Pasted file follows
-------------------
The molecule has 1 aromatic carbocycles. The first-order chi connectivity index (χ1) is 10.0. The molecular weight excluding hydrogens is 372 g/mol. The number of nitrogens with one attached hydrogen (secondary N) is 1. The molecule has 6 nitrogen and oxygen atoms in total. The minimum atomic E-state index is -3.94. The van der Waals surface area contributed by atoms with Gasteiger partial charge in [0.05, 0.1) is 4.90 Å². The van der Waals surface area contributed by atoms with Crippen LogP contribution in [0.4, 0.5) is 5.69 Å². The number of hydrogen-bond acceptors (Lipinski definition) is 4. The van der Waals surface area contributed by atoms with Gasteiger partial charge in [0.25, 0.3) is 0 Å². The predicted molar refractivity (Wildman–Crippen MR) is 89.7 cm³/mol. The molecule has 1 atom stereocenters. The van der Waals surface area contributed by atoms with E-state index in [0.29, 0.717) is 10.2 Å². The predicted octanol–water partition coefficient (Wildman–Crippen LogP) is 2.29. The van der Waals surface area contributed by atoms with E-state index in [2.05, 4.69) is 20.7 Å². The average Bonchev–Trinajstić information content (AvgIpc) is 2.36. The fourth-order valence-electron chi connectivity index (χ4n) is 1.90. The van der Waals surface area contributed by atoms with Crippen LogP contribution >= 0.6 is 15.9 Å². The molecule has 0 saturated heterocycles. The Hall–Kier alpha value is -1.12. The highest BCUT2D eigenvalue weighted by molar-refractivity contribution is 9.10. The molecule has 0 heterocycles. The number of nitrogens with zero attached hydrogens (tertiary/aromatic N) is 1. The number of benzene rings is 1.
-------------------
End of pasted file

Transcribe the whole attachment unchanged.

The molecule has 1 aromatic carbocycles. The first-order chi connectivity index (χ1) is 10.0. The molecular weight excluding hydrogens is 372 g/mol. The number of nitrogens with one attached hydrogen (secondary N) is 1. The molecule has 6 nitrogen and oxygen atoms in total. The minimum atomic E-state index is -3.94. The van der Waals surface area contributed by atoms with Gasteiger partial charge in [0.05, 0.1) is 4.90 Å². The van der Waals surface area contributed by atoms with Crippen LogP contribution in [0.4, 0.5) is 5.69 Å². The number of hydrogen-bond acceptors (Lipinski definition) is 4. The van der Waals surface area contributed by atoms with Gasteiger partial charge in [0.25, 0.3) is 0 Å². The predicted molar refractivity (Wildman–Crippen MR) is 89.7 cm³/mol. The molecule has 1 atom stereocenters. The van der Waals surface area contributed by atoms with E-state index in [0.29, 0.717) is 10.2 Å². The predicted octanol–water partition coefficient (Wildman–Crippen LogP) is 2.29. The van der Waals surface area contributed by atoms with E-state index in [2.05, 4.69) is 20.7 Å². The average Bonchev–Trinajstić information content (AvgIpc) is 2.36. The fourth-order valence-electron chi connectivity index (χ4n) is 1.90. The van der Waals surface area contributed by atoms with Crippen LogP contribution >= 0.6 is 15.9 Å². The molecule has 0 saturated heterocycles. The Hall–Kier alpha value is -1.12. The highest BCUT2D eigenvalue weighted by molar-refractivity contribution is 9.10. The molecule has 0 heterocycles. The number of nitrogens with zero attached hydrogens (tertiary/aromatic N) is 1. The number of benzene rings is 1.